We conducted a cross-sectional observational study of residents and junior doctors in two hospitals in the Netherlands: Isala Hospital in Zwolle (1100 beds) and the Medical Center in Leeuwarden (MCL, 618 beds). Isala and MCL employ approximately 120 and 95 residents in formal PGME programs and 100 and 65 junior doctors, respectively. Both hospitals are certified by the Royal Dutch Medical Association as licensed general teaching hospitals in 28 and 23 PGME programs, respectively. Because each PGME program has its own design and timetable, the population of residents in Isala and MCL changes almost every month, with residents moving in and out of PGME programs. Residents spend between 6 and 48 months of their PGME training at the hospital, depending on the program they are enrolled in.
Quality cycle of PGME programs
As prescribed by the Royal Dutch College of Medicine , both Isala and MCL hospitals carry out an quality cycle, aimed at continuously monitoring and improving the quality of each PGME program. As part of this quality cycle, all current residents and junior doctors are asked to complete the SPEED questionnaire annually by web-based survey, the results of which are analysed and fed back to faculty anonymously (i.e, without disclosing individual respondents’ responses or characteristics).
Each resident or junior doctor leaving the hospital after completion of the PGME program (resident) or expiration of their contract (junior doctor) is invited for an exit interview, collecting data on the resident’s or junior doctor’s experience in working at the hospital in a semi-structured fashion. The aggregated results of these exit interviews are fed back to faculty, again without disclosing individual respondents’ responses or characteristics. These exit interviews are being conducted by the hospital’s junior staff coordinators, who are the primary contact persons for residents and junior doctors throughout their career at the hospital, and who are independent from the hospital’s faculty providing the PGME programs. These junior staff coordinators are highly valued by residents and junior doctors as their advocates and confidants, and serve the recommended role as an independent “honest broker” to collect anonymous data on PGME program quality . As part of the exit interview, residents and junior doctors are asked to complete the SPEED by web-based survey.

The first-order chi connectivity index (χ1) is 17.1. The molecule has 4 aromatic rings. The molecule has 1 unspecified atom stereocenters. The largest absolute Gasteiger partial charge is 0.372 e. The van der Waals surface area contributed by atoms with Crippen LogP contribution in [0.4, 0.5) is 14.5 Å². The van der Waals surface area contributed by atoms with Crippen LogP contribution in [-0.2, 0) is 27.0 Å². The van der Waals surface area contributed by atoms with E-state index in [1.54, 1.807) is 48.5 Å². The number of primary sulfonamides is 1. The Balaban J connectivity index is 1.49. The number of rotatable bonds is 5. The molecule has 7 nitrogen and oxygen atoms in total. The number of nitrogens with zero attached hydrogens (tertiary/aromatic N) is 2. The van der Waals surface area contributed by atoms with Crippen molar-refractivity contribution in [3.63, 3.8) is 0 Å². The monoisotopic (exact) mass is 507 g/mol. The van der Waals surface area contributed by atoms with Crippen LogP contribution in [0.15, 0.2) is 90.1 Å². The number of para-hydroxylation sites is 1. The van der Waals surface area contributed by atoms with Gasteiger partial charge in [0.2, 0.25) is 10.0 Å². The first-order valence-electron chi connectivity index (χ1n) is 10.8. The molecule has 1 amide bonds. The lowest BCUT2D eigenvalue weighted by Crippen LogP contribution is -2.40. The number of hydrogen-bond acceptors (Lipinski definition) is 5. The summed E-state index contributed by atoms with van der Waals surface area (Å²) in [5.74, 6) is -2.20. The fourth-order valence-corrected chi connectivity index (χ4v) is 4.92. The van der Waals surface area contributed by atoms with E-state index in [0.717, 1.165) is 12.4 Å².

Study population and outcome measures
We used the SPEED results that were collected routinely as part of the PGME quality cycle in the two hospitals, in two groups of residents and junior doctors:
Residents and junior doctors currently working at the hospital (called “current residents” in the remainder of this article)
Residents and junior doctors participating in an exit interview as outlined above (called “leaving residents” in the text below)
Between January and December 2017, all 220 current residents at Isala were invited to complete the web-based SPEED survey. At the MCL, all 160 current residents were asked to complete the web-based SPEED survey between October 2017 and October 2018.
Throughout 2017, exit interviews were conducted with all 95 leaving residents at Isala and with all 75 residents leaving MCL in 2018.